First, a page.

“UV-C radiation is really a very powerful tool for reducing the COVID-19 infection risk,” says Luc Schlangen, senior researcher Light & Health at the Dutch TU/e’s Intelligent Lighting Institute. “If the intensity and duration of exposure are high enough, UV-C radiation inactivates the virus particles that are present,” he explains. “It’s a valuable tool that fits perfectly into a broader disinfection program.”
Measles and tuberculosis
The use of UV-C radiation for disinfection is actually quite old, says Schlangen. “Ever since the 1940s and 1950s, UV radiation has been used in schools in the United States to prevent the spread of measles. It was also used in patients with tuberculosis.” With the advent of antibiotics and vaccination programs, the need to fight infectious diseases with UV radiation diminished, Schlangen goes on. “Consequently, the use of UV-C radiation against infectious diseases has somewhat receded into the background. Nowadays, it is often used to disinfect water or air ventilation ducts, for instance.”
“As a result of the COVID-19 pandemic, interest in UV-C radiation has exploded.” Partly because of this, Schlangen participated in a position paper written by the International Commission on Illumination (CIE) on UV-C radiation in the fight against the spread of the SARS-CoV-2 virus. Alongside his job as a researcher, Schlangen is also the director of one of the divisions within that international commission. CIE is an independent not-for-profit organization that brings together knowledge about light and lighting worldwide and draws up international standards and recommendations in this area. Technicians, designers, architects, installers, manufacturers, and scientists, such as Schlangen, are all associated with it on a voluntary basis.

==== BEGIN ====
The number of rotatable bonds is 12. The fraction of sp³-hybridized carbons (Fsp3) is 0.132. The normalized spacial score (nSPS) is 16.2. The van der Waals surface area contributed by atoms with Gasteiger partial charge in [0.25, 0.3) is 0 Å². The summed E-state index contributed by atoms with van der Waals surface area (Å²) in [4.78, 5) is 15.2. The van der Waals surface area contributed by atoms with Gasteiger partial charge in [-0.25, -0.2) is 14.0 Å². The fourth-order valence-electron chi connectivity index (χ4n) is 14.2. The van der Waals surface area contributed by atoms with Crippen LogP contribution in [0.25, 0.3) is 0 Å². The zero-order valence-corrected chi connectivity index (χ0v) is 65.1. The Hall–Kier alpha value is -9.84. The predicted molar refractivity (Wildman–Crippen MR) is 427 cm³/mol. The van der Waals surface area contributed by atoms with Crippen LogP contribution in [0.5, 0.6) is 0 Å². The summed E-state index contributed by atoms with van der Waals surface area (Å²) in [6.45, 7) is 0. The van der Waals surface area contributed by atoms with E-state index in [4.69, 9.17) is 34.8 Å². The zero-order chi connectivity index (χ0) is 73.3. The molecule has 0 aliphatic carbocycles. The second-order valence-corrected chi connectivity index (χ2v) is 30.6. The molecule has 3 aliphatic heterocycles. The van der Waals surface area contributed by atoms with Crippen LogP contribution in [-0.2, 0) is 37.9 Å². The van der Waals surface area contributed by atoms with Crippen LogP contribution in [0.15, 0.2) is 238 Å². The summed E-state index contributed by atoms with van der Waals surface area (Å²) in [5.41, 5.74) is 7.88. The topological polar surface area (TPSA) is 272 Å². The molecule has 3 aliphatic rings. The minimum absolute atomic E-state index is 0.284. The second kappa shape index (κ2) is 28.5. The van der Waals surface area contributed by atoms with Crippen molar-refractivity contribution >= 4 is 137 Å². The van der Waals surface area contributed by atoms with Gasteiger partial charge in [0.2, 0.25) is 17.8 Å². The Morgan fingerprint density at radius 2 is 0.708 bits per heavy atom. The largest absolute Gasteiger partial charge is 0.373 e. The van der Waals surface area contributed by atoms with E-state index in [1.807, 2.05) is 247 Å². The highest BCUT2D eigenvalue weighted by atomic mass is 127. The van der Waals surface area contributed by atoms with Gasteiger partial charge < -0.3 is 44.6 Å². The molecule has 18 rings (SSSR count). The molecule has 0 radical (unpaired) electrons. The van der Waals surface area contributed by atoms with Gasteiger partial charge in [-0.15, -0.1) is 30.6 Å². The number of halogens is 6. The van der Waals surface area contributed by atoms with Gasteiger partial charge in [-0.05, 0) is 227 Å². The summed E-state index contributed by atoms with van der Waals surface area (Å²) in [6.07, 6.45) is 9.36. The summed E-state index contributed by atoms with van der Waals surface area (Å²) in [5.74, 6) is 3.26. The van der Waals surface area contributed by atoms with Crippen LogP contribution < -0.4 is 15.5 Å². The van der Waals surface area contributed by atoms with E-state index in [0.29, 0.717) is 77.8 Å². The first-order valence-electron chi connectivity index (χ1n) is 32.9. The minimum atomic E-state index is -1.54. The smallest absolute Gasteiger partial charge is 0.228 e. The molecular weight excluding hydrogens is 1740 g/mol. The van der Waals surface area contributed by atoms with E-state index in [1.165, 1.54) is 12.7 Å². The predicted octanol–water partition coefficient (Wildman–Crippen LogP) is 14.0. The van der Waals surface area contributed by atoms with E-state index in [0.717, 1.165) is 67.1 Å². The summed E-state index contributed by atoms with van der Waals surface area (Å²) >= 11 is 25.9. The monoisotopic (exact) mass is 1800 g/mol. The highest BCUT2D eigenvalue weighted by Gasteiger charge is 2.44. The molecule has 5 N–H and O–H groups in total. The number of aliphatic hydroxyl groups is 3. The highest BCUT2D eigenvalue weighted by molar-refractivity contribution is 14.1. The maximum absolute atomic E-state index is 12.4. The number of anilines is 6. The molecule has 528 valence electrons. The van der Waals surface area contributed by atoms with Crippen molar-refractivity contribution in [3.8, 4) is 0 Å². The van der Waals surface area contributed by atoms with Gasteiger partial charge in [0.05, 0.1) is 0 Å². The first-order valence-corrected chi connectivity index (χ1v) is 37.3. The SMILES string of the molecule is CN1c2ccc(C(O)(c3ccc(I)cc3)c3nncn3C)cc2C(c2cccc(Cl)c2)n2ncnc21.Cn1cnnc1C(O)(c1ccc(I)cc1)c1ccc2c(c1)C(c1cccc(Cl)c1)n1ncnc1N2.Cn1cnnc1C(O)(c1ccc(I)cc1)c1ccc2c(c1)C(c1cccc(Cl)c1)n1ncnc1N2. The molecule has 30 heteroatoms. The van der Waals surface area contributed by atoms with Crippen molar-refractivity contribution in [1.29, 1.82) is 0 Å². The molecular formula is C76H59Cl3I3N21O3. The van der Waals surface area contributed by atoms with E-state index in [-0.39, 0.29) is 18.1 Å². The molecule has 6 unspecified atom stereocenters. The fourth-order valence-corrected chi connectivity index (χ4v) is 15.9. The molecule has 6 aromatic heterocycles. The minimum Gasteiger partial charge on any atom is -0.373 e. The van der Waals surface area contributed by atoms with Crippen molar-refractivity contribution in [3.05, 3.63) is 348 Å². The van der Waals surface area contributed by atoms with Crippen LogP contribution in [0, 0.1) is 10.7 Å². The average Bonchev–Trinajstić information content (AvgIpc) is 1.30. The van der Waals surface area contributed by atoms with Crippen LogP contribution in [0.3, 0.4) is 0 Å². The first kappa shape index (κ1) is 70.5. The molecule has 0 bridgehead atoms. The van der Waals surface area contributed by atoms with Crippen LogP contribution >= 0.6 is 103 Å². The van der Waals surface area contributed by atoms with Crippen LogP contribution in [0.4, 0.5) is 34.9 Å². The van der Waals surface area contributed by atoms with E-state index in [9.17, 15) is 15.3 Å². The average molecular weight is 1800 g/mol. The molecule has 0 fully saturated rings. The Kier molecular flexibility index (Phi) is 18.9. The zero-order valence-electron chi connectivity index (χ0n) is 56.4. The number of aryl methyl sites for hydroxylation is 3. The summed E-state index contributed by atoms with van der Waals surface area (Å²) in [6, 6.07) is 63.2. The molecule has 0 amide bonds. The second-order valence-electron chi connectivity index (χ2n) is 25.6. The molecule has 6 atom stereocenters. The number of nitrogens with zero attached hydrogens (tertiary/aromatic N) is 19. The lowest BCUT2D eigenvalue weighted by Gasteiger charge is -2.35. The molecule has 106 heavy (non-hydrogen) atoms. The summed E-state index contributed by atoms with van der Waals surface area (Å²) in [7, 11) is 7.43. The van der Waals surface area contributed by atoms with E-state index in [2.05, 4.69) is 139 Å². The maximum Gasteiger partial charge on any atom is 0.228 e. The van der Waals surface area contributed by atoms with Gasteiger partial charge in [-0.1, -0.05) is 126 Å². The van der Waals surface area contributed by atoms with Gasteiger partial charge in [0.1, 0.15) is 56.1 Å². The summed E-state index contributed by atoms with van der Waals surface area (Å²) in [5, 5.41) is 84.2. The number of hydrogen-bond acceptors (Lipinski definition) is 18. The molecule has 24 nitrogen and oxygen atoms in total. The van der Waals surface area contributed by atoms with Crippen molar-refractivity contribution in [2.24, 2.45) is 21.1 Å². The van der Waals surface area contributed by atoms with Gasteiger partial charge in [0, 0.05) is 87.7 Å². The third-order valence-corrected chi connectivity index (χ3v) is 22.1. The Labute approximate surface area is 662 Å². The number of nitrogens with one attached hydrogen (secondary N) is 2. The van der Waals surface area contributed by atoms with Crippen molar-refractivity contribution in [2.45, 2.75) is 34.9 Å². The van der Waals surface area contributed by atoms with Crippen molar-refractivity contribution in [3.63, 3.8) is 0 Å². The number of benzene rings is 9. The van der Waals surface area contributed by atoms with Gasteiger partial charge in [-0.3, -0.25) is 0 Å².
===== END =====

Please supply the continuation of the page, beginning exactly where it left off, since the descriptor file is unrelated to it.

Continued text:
“The power of UV-C radiation is that it doesn’t penetrate very far into materials.” Which is why it mainly damages the very small germs, microorganisms, and virus particles that are located on a surface. UV-C radiation on the skin can cause erythema, a red discoloration akin to a sunburn. Exposing the eyes to UV-C can cause snow blindness, says Schlangen. “These symptoms can develop up to twenty-four hours after exposure. Normally they disappear within the next twenty-four hours. That means that UV-C radiation does actually require safe handling.”
Dead outer skin cells block almost all UV-C radiation and therefore hardly any UV-C reaches the deeper layers of skin that contain living cells. Wavelength plays an important role here, Schlangen adds: “UV radiation with a shorter wavelength is less capable of penetrating deep into the tissue.”
Visible light has a wavelength between 400 and 800 nanometers. UV radiation cannot be seen. That is why Schlangen refers to UV-C radiation and not to UV-C light. Schlangen goes on to explain that just below visible light, there is UV-A radiation with a range of up to 315 nanometers, which easily reaches the earth. UV-B radiation ranges from 315 to 280 nanometers and hits the earth to a limited extent. “UVA and UVB radiation contribute substantially to how human skin gets burnt in the sun.”
UV-C does not reach our skin by natural means. When it does reach our skin, it invariably comes from an artificial source. This radiation has wavelengths of anywhere from 280 to 100 nanometers. It tackles microorganisms and germs. Schlangen: “The shorter wavelengths in this UV-C range can still effectively deactivate germs. They also have the advantage of penetrating less deeply into the outer layers of skin and the cornea. Therefore, the radiation is highly likely to cause less damage there and the health risks are lower. Research and innovation are now taking place in this area.”